Jacqueline: Yeah. That's, that's very fascinating. . I had a Dr. Ben Rall on the show. I want to say two or three months ago. I'm not sure if you're familiar with his work. Um, he has a podcast called Design to Heal and essentially he is a big advocate of just that, that God created our bodies with the innate.

Ability to heal, right? And it's just a matter of are we creating the right environment and giving it the right things for it to do just that? And even to, I mean, Kelly Turner has done some incredible work, radical remission. I'm sure you're familiar with her when, you know, and for listeners, she essentially just.

traveled and observed many consistent themes in cancer patients who experienced cases of radical remission. And I think it's really interesting that a major consistent theme in her work was emotional healing, right? And the power of forgiveness and letting go. And you've obviously seen so many different patients, Dr.

Deming, I'm sure in your practice. I am curious, what are some of the themes that you've seen in [00:07:00] people who go on to develop chronic illnesses such as cancer? Like, is it people who are less resilient to stress and internal emotions?

Dr. Katie Deming: Yeah. Well, I think that you can look at the statistics to see that something is not quite right with the way that we're living and that it's less about, I think, specific people not having the resilience or the coping mechanisms, but more about the lifestyle that is, um, Encouraged in modern industrialized society that we are living out of balance because today the statistics are that one and two like One in every two men will get cancer in their lifetime and one in every three women.

And if you look back a hundred years ago, that was, cancer was rare. And then if you look at societies that had not been influenced at all by Western [00:08:00] influences, so uh, traditional communities that lived off the land. Cancer just didn't exist in those societies. So something obviously has shifted in the way that we live.

And I think that it's not just one thing. I think it's the combination of the way that we're living That is increasing inflammation in our body, increasing toxicities and toxicities can be physical toxicities like in our food. So the glyphosate in the soil, it can be in the products that we're using on our skin, in our household.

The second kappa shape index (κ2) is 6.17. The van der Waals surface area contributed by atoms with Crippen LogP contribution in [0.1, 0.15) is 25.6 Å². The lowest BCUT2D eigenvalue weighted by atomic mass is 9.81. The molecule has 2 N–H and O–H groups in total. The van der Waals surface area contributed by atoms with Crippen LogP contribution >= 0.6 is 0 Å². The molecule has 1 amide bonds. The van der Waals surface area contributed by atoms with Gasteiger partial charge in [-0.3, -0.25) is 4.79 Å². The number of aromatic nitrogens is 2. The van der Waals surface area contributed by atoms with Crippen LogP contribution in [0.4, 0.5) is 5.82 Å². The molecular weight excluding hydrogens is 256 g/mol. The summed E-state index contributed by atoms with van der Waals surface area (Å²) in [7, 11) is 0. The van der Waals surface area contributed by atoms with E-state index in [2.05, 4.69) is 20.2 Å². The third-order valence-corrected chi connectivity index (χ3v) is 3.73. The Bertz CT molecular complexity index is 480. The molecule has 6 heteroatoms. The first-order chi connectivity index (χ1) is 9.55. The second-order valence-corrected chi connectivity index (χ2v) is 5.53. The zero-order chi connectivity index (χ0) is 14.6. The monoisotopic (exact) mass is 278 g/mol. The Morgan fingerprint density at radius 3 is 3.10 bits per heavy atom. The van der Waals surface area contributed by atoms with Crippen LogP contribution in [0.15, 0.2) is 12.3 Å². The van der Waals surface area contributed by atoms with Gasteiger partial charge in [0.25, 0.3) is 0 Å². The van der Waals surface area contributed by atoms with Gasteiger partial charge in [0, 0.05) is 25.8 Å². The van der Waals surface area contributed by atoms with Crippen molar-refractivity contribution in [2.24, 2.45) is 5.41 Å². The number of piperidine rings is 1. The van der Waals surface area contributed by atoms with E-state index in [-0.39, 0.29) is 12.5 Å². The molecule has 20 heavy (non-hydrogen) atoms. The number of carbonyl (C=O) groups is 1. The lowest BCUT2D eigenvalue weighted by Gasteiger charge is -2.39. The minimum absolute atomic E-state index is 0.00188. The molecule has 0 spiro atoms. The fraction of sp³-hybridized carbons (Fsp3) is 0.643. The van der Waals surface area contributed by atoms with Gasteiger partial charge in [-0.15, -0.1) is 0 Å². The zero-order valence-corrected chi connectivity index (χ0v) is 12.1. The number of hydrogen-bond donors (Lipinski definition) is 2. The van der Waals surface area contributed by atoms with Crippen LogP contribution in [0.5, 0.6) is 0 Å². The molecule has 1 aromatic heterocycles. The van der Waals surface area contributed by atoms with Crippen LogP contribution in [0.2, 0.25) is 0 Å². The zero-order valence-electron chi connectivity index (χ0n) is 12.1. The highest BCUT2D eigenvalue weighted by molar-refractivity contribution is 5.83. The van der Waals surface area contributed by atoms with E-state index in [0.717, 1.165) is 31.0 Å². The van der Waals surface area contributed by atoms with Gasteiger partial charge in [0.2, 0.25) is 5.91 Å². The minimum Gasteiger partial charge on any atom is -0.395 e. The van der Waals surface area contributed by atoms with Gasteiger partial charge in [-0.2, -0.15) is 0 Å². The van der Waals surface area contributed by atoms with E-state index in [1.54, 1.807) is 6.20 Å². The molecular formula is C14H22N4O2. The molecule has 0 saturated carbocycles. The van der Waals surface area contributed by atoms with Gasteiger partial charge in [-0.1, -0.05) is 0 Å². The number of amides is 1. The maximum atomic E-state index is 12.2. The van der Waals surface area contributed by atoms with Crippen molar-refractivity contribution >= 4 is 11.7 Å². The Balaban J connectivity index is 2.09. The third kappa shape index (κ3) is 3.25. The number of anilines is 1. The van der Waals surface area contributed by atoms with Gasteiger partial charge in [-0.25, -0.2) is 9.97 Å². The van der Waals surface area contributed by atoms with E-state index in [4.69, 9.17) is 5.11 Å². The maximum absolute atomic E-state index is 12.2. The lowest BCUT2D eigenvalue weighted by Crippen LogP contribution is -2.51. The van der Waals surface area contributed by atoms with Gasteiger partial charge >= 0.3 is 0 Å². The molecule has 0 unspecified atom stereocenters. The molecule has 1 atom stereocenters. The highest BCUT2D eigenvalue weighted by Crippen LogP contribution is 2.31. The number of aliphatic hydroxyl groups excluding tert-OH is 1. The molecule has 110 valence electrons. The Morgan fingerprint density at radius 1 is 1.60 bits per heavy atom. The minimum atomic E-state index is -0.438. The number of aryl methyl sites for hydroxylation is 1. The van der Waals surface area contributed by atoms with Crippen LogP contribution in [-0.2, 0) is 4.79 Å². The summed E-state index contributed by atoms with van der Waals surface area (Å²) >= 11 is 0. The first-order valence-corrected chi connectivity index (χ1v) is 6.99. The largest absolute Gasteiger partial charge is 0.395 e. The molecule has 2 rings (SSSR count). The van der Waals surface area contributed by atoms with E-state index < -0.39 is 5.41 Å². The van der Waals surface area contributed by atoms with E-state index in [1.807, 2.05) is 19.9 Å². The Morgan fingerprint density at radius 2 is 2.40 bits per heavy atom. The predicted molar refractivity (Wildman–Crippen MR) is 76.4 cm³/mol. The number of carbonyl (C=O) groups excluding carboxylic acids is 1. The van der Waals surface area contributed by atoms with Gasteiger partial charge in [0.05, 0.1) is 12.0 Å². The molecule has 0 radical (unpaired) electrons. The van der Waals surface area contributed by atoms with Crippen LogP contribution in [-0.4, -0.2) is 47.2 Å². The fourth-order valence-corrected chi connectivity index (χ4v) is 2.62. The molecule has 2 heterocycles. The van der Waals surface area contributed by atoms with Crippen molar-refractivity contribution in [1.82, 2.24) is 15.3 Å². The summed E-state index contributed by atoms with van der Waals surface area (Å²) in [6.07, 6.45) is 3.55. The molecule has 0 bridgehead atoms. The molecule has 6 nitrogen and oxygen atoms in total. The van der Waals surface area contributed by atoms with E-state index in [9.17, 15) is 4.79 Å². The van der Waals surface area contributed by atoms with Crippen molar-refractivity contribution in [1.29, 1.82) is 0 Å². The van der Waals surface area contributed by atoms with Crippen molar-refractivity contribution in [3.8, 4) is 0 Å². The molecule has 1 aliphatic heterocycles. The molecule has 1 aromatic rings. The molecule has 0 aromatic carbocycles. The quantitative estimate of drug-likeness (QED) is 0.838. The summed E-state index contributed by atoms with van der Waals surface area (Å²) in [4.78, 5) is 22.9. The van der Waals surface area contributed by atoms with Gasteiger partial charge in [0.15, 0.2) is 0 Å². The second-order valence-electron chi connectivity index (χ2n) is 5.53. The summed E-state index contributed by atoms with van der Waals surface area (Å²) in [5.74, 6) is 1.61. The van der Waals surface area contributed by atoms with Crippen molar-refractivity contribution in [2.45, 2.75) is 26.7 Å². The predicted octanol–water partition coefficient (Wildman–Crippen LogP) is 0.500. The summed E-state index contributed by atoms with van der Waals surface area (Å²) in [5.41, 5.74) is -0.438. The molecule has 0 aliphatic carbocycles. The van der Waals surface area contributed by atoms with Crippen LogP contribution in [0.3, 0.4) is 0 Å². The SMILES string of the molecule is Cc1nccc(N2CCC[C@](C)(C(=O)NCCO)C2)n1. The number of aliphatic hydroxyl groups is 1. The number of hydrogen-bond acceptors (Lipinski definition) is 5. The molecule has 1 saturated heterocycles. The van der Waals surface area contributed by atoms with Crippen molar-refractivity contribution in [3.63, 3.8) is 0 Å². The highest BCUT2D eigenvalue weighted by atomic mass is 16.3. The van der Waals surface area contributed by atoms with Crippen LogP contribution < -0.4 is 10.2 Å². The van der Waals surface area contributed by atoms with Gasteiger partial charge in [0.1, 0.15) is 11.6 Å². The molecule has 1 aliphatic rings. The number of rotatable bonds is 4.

We're basically building up toxins. It could be emotional toxins. So. Turn on the news and you'll see there's nothing but fear and anger projected at us and all of these things. And also mind toxins, you know, thoughts that we're not powerful and that we're destined to get sick and all of these things. I think that it's all of these toxins together.

And [00:09:00] for me, It's like finding that balance of, um, nourishing our bodies and souls and minds with the things that fill us up that are truly nourishing and then detoxifying the things that are not good for us. And emotions are definitely part of that. But I think that. This is cancer is not caused by one thing.

Cancer is a combination of factors that basically diminish our own body's ability to support a healthy immune system. right? So we're getting diminished and we're under chronic stress. We're not eating the right foods. We're not moving our bodies enough. We're not getting out in the sunlight. We're not connecting with the earth.

All of those things create an environment where our body is not able to fight off illness in the way that it would be if we were getting all the right inputs, right? So then if something happens like an emotional trauma, We don't [00:10:00] have that same resilience, not because we're not resilient, but just because the lifestyle is not giving us the inputs that our bodies are designed for.

So for me, I really believe that it's multifactorial and I think there are definitely things that predispose us to getting sick with illnesses like cancer. And you just mentioned emotional trauma and emotional, um, kind of issues is a big one. I love that you brought up Kelly Turner's work with the radical remissions, because this was one of the things when I took that year off and I started researching, you know, what does make the body well, because I, I was taught in medical school and in residency, everything about what goes wrong in the body.

Like we are taught everything about the pathology, but what I wanted to know is why was I never taught? Like what actually makes someone really healthy? Like, why are we not taught as? studying those people. And so what I found when I was [00:11:00] looking at emotional, um, trauma related to illness was that in the ACE study, so the ACE study is a very large study that followed children into adulthood and it counted the number of adverse childhood events, which are basically traumatic events.